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This blog makes liberal use of AB's journals, letters, travel notes, and other sources.

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Saturday, 11 January 2014

Terrific productiveness

Tuesday, January 11th., Royal York Hotel, Brighton.

Too excitingly busy just now to keep this journal every day. Hueffer telephoned me on Sunday at lunch-time asking me to do him a 3,000 word political article on the crisis for the 20th. The election is to be held on Thursday. In pursuance of my policy of never declining work that I am practically challenged to do, I accepted without a moment's reflection, though I knew that 12 guineas will be far from repaying me for my nervous expense on it.

On Monday morning the Sunday Chronicle telegraphed accepting my price of 10 guineas for an 1,800 word article. I posted the article to them tonight. And in the last two days I have also written 2,700 words of my novel. In fact, terrific productiveness!

Grand rolling weather. Foamy sea, boisterous wind, sun, pageant of clouds, and Brighton full of wealthy imperative persons dashing about in furs and cars. I walked with joy to and fro on this unequalled promenade. And yet, at this election time, when all wealth and all snobbery is leagued together against the poor, I could spit in the face of arrogant and unmerciful Brighton, sporting its damned Tory colours.

I heard the door-keeper of this hotel politely expostulating with a guest: "Surely Mr. ---, you don't mean to say you are anything but a conservative!" Miserable parrot. After reading some pessimistic forecasts of the election I was really quite depressed at tea-time. But I went upstairs and worked like a brilliant nigger, and counted nearly 5,000 words done in two days, and I forgot my depression.

Certainly this morning as I looked out at all the splendid solidity of Brighton, symbol of a system that is built on the grinding of the faces of the poor, I had to admit that it would take a lot of demolishing, that I couldn't expect to overset it with a single manifesto or a single election, or with fifty. So that even if the elections are lost, or are not won, I don't care. Besides, things never turn out as badly as our fears. It is only when one does not fear that they go so surprisingly and bafflingly wrong, as with the Socialists at the last German general election.

The United Kingdom general election of January 1910 was held from 15 January to 10 February 1910. The government called the election in the midst of a constitutional crisis caused by the rejection of the People's Budget by the House of Lords, in order to get a mandate to pass the budget. The election produced a hung parliament, with the Conservative Party led by Arthur Balfour and their Liberal Unionist allies receiving the largest number of votes, but the Liberals led by H. H. Asquith winning the largest number of seats, returning two more MPs than the Conservatives. Asquith formed a government with the support of the Irish Parliamentary Party, led by John Redmond. A second election was soon held in December. The Labour Party, led by Arthur Henderson, continued to gain strength, going from 29 seats to 40.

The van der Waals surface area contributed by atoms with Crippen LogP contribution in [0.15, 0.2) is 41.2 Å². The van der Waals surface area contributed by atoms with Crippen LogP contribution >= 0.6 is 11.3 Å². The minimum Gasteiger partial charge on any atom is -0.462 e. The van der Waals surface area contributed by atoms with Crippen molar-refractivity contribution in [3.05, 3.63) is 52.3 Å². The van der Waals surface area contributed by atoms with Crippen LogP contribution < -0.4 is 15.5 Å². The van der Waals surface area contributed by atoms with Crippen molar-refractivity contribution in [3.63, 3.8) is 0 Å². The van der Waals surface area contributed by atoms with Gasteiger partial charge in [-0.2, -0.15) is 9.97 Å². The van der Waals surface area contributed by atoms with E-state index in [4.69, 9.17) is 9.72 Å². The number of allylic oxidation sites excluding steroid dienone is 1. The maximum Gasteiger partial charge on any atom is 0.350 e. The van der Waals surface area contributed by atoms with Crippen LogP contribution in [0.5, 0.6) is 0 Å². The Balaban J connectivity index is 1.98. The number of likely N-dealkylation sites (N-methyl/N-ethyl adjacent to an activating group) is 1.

Additionally for January 11th., see 'Wartime privations' -

Marguerite bought a pig at the end of the year. It was a small one, but we have been eating this damned animal ever since, in all forms except ham which has not yet arrived. Brawn every morning for breakfast. Yesterday I struck at pig's feet for lunch, and had mutton instead. They are neither satisfying nor digestible, and one of the biggest frauds that ever came out of kitchens. All this a war measure, and justifiable.
I now no longer care whether I have sugar in my tea or not. We each have our receptacle containing the week's sugar, and use it how we like. It follows us about, wherever we happen to be taking anything that is likely to need sugar. My natural prudence makes me more sparing of mine than I need to be.


  1. This comment has been removed by the author.

  2. Just want to express my hearty appreciation
    of ALL the work involved in producing and
    maintaining this Arnold Bennett blog. I visit
    daily from the United States, eager to read
    fresh entries. Thanks kindly for your efforts!
    An Arnold Bennett aficionado who owns
    many of his books, including his journals…

  3. Thanks for your comment. There is a lot of work but it is a labour of love. Glad to know there is at least one other AB aficionado out there!